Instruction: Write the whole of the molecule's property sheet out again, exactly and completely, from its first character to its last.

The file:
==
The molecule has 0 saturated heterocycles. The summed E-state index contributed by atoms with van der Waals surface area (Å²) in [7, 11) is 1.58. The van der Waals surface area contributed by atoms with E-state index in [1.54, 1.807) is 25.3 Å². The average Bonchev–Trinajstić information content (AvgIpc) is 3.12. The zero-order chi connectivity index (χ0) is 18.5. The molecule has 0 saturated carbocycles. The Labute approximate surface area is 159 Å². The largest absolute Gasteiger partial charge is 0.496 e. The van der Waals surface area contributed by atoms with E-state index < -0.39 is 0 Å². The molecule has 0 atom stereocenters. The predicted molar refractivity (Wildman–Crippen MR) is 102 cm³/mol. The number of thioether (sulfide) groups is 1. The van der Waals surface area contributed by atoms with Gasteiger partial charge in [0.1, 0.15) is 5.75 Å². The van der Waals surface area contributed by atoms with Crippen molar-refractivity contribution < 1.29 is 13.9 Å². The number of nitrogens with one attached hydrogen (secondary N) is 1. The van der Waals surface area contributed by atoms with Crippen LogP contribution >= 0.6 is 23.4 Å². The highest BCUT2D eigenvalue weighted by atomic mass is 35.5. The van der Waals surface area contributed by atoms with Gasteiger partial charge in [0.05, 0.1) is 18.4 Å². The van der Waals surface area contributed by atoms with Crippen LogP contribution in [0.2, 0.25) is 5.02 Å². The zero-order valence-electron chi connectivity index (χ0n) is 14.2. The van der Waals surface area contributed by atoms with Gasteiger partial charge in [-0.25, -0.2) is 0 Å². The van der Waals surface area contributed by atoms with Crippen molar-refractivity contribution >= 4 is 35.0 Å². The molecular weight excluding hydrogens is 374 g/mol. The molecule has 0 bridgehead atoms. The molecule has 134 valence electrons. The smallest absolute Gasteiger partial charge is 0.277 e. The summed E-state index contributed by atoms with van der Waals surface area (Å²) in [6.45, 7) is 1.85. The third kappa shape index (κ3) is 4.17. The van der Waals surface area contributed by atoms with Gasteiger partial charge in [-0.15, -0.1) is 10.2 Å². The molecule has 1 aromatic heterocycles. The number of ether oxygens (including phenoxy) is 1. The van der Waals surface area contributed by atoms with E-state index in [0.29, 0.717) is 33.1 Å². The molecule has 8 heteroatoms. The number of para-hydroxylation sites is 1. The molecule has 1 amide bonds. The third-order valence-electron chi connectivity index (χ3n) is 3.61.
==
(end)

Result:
The molecule has 0 saturated heterocycles. The summed E-state index contributed by atoms with van der Waals surface area (Å²) in [7, 11) is 1.58. The van der Waals surface area contributed by atoms with E-state index in [1.54, 1.807) is 25.3 Å². The average Bonchev–Trinajstić information content (AvgIpc) is 3.12. The zero-order chi connectivity index (χ0) is 18.5. The molecule has 0 saturated carbocycles. The Labute approximate surface area is 159 Å². The largest absolute Gasteiger partial charge is 0.496 e. The van der Waals surface area contributed by atoms with E-state index < -0.39 is 0 Å². The molecule has 0 atom stereocenters. The predicted molar refractivity (Wildman–Crippen MR) is 102 cm³/mol. The number of thioether (sulfide) groups is 1. The van der Waals surface area contributed by atoms with Gasteiger partial charge in [0.1, 0.15) is 5.75 Å². The van der Waals surface area contributed by atoms with Crippen molar-refractivity contribution < 1.29 is 13.9 Å². The number of nitrogens with one attached hydrogen (secondary N) is 1. The van der Waals surface area contributed by atoms with Crippen LogP contribution >= 0.6 is 23.4 Å². The highest BCUT2D eigenvalue weighted by atomic mass is 35.5. The van der Waals surface area contributed by atoms with Gasteiger partial charge in [0.05, 0.1) is 18.4 Å². The van der Waals surface area contributed by atoms with Crippen LogP contribution in [0.2, 0.25) is 5.02 Å². The zero-order valence-electron chi connectivity index (χ0n) is 14.2. The van der Waals surface area contributed by atoms with Gasteiger partial charge in [-0.25, -0.2) is 0 Å². The van der Waals surface area contributed by atoms with Crippen molar-refractivity contribution >= 4 is 35.0 Å². The molecular weight excluding hydrogens is 374 g/mol. The molecule has 0 bridgehead atoms. The molecule has 134 valence electrons. The smallest absolute Gasteiger partial charge is 0.277 e. The summed E-state index contributed by atoms with van der Waals surface area (Å²) in [6.45, 7) is 1.85. The third kappa shape index (κ3) is 4.17. The van der Waals surface area contributed by atoms with Gasteiger partial charge in [-0.15, -0.1) is 10.2 Å². The molecule has 1 aromatic heterocycles. The number of ether oxygens (including phenoxy) is 1. The van der Waals surface area contributed by atoms with E-state index in [0.29, 0.717) is 33.1 Å². The molecule has 8 heteroatoms. The number of para-hydroxylation sites is 1. The molecule has 1 amide bonds. The third-order valence-electron chi connectivity index (χ3n) is 3.61.